As the train moved away from the platform, I stood in 6 inches of snow and wondered whether I should have stayed on the train until St Gallen and turned around there, where at least if there were no more trains for the day, there’d be a nice cup of hot chocolate at a ski lodge somewhere (or something. I’m not really sure what’s there).
No, I was stranded at a train platform that was buried under snow halfway up a mountain, with one building next to the station, that looked like one of those water inspection buildings. Beyond that, there was nothing but snow and curvy trees in every direction.
There wasn’t a train timetable anywhere in sight. It was probably buried under snow. And there wasn’t anywhere to sit. That was probably buried under snow as well. In fact, there was no visible roads or any route to leave this train station and get to anywhere else. For all I knew, this could be the train station at the end of the world, it’s sole purpose seemed to be as a turning around point for lost passengers such as myself. There was, however, a station map, which claimed I’d somehow managed to get 30 miles away from Zurich on an alpine route. Oops.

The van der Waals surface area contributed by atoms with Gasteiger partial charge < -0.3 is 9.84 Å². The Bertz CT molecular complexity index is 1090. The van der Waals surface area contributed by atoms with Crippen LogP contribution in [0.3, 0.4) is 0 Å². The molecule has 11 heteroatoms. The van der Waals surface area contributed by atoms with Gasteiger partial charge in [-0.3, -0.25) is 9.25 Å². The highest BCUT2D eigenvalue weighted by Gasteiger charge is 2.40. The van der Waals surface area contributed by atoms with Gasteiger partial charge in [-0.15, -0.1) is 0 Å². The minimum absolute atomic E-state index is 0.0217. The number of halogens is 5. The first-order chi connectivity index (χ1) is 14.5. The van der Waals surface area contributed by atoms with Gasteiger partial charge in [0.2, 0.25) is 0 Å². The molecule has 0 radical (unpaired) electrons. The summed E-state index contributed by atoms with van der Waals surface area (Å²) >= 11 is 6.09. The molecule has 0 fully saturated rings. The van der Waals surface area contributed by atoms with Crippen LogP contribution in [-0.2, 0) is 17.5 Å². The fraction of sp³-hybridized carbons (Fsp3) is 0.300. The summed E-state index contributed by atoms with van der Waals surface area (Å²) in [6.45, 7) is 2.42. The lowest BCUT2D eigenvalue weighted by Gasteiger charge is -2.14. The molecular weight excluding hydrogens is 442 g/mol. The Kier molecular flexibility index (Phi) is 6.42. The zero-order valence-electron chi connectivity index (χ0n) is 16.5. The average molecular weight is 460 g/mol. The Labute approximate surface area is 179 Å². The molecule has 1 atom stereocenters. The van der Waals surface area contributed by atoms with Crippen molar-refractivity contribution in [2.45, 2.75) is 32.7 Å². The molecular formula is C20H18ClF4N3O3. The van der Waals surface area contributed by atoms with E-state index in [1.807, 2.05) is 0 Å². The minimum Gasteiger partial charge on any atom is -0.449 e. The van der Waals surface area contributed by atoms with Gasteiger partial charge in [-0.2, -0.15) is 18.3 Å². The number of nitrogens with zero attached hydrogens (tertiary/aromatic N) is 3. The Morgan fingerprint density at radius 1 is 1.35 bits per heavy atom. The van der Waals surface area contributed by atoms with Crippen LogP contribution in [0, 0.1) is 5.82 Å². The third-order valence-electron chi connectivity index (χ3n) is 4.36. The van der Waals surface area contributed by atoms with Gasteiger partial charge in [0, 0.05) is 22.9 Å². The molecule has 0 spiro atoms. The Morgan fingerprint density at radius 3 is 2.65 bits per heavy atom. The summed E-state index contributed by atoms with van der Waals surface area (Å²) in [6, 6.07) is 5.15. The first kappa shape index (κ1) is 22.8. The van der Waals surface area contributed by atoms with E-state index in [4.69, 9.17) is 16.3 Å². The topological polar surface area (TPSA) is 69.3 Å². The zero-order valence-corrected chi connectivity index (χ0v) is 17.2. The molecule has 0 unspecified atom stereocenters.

I was alone. The temperature was very cold. Of course, on a journey like this, I knew I was going to be exposed to a range of temperatures, so I’d tried to pack light and dress appropriately, but then, I hadn’t expected to be stranded in the Alps. I was wearing a pair of tights (pantyhose), a dress that finished two inches above the knee (I still have this dress), with a short sleeved shirt underneath, and a wooly cardigan over the top, and my coat. My shoes were some of those Skechers hybrid trainers/ballet flats.
My hands were starting to go numb. I could see my own breath and there was an icy patina growing on my coat. I started mentally cycling though the things Ray Mears says to do if you’re lost in the mountains, and cursed the fact that I didn’t bring a tarp.
After over two hours, the train finally arrived. It almost certainly was punctual, but the frequency of trains up here meant that this was the first train that had passed in all that time.